3 min read

The Focus for 2018

Purposeful Intent


For as long as I can remember, I’ve been aware of the fact that the trajectory of my life was (and always would be) entirely in my control; that every choice I made would produce an outcome, or consequence, to which only I would remain responsible for. It’s a trial-and-error experiment that can only go one way or the other, both outcomes so polarizing that they steal from the alternative the deeper and father we fall. The more we get in life, the more we need to give. The more we contribute to the lives of others, the more we [inherently] need to receive — emotionally, physically, or financially dependent entirely on need. This is called validation.

Every minute of every day this trial-and-error experiment (aka, “life”) is in-progress for all of us and we need to work to balance the inherent need to help others against the people (read: everyone and anyone), for example, can oftentimes produce the unwanted consequence of feeling taken advantage of — and used.

That’s not to say that helping people will always leave you feeling taken advantage of or used; it has everything to do with intent; it’s only when we help those who take advantage of us that we feel this way. There is a deeply meaningful, emotional connection that is made when one person helps another truly deserving person. It fills the deserving person with gratitude, a sense of ease, and overall trust which ultimately increases their level of respect for you (the giver) and for “the giver,” they walk away feeling needed, and loved, and appreciated.

It’s only when you become aware of your true intent that you’re able to produce different, positive outcomes. That means, with unwavering determination, you need to commit to things that only come for the truth of who you are — and do for others only what you can.

The hidden message, in the above, is “Doing for others only what you can:”

  1. If the gift is financial, you need to be able to part with that capital and never see it again. Because, in all reality, there’s a higher chance that you won’t (see it again) than you ever might. If the gift is time or professional service, that time needs to be equally accounted for — in the same way that capital is.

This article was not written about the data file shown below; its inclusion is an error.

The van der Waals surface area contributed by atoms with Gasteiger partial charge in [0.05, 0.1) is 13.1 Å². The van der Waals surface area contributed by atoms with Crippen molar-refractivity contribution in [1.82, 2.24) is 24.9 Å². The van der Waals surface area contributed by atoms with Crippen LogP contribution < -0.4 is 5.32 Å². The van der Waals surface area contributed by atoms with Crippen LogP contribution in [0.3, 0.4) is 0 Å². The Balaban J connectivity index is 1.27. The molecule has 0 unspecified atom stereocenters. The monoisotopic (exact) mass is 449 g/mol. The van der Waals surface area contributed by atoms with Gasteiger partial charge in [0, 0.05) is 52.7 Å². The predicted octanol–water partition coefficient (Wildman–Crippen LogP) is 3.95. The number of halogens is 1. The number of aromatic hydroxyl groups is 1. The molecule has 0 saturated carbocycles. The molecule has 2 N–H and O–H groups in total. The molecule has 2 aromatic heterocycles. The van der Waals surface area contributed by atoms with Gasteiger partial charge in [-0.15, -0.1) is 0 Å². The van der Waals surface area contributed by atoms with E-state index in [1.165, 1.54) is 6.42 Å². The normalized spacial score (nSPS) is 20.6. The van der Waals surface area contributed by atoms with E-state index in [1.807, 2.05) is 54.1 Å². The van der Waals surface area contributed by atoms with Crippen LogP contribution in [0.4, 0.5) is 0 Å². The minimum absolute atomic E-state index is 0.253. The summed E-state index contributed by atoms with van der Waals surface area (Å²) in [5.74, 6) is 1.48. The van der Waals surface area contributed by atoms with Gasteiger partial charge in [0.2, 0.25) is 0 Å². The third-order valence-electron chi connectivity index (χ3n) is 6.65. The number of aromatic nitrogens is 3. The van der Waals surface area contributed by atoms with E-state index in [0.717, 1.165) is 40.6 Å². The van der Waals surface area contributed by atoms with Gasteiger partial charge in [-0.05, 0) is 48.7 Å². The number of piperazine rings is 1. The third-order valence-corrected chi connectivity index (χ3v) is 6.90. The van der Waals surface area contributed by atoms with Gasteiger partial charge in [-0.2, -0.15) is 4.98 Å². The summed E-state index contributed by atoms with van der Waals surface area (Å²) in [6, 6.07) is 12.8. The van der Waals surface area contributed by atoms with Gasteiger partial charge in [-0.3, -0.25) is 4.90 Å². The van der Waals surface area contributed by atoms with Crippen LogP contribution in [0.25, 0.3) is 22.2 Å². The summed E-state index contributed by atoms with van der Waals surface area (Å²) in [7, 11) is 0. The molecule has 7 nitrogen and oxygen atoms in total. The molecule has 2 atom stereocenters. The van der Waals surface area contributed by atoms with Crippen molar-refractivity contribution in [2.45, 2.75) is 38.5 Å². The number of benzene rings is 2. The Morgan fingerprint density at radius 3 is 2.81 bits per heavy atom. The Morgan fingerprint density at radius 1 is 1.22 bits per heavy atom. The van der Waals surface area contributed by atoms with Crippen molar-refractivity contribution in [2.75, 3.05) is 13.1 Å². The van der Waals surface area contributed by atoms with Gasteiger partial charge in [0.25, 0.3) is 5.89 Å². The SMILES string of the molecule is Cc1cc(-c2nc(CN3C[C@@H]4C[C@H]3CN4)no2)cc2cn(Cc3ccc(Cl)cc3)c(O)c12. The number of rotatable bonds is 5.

2. If you don’t have time in your calendar or the resources to float to cover “the cost,” you simply cannot do it, and that is the only excuse (read: explanation) you need to provide, that of the consequence: “I fear this pro bono project will ultimately be too much for me to handle. Committing to the work will only go on to create resentment for the project and add stress to our relationship, however, I will work with you to find another reputable, and able assistant.”

The thing I know for sure, with a crystal-like clarity, is that wherever we are now, whatever our individual situations may be, we have played a starring role in getting here. It’s us, as individuals, who have created our circumstances — thought by thought, choice by choice. And beneath the surface of each of those thoughts and choices lie our deepest intention. If we want to grow and change the trajectory of our lives in one way or another, we need to start by looking into the intentions that have motivated, inspired, and guided us through our past.

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